Sunda Strait Bridge Gets Japanese Support
Japan wants to help Indonesia develop a bridge linking Java and Sumatra, the country’s two most populous islands, as the Finance Ministry plans to take over the feasibility study from the private sector.
Naoyoshi Sato, Japan’s deputy minister for land, infrastructure, transportation and tourism, said the Japanese government had heard about the 30-kilometer Sunda Strait Bridge (JSS) and expressed interest in getting involved in the project.
“We will provide sea-bridge experts, as requested by the Public Work Ministry, but only for a short time,” Sato said, as quoted in a statement from the ministry. “Currently, we cannot commit such help in the long run.”
Sato’s comments came after Indonesian Finance Minister Agus Martowardojo said the government wanted to assume responsibility for the bridge’s feasibility study because it would have to bear the costs if the results were not as expected.
“A third party could easily say they spent Rp 1 trillion [$105 million] and demand that the government compensate it; this could pose a risk in the future,” Agus said on Friday.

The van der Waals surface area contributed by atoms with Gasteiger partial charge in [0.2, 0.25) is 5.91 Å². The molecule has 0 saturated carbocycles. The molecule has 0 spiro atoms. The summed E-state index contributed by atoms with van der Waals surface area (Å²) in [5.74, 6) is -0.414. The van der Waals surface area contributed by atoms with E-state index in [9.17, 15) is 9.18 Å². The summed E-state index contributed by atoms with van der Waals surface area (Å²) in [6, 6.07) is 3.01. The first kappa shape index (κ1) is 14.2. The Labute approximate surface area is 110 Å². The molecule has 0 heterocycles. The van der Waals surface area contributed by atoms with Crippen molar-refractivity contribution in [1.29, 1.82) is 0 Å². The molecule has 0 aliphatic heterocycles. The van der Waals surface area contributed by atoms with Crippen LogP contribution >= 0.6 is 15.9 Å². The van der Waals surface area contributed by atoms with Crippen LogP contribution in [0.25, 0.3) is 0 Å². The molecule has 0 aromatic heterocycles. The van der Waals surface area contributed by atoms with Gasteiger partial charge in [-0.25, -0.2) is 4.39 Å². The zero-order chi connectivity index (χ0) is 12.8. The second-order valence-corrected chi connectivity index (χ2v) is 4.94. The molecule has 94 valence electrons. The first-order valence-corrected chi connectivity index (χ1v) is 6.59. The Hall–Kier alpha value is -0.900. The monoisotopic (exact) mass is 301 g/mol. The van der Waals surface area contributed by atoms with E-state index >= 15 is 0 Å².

The feasibility study, he said, will cover construction, funding, legal issues and land availability.
Graha Banten Lampung Sejahtera, a business consortium led by tycoon Tomy Winata, was earlier recognized as the project initiator and awarded the feasibility study. After the study, it would have the right to bid 10 percent higher than the lowest bid for the project.
The government would also cover the expenses if the project failed.
Hermanto Dardak, the deputy minister at the Public Works Ministry, said on Sunday that the ministry was working with the local governments of South Sumatra and Banten on a pre-feasibility study covering the bridge construction and development of the surrounding areas.
The government also signed a deal to invest in the Rp 100 trillion Sunda Strait Bridge with China Railway Construction during President Susilo Bambang Yudhoyono’s visit to Beijing in March.
The bridge would be Indonesia’s longest bridge, linking 80 percent of the country’s 240 million population by road and rail. Construction could start as soon as 2014 and take about 10 years to complete.
The government is revising a presidential regulation issued last year on the development of the bridge and the surrounding area. Agus said clauses on the feasibility study would be among those amended.
Investor Daily, JG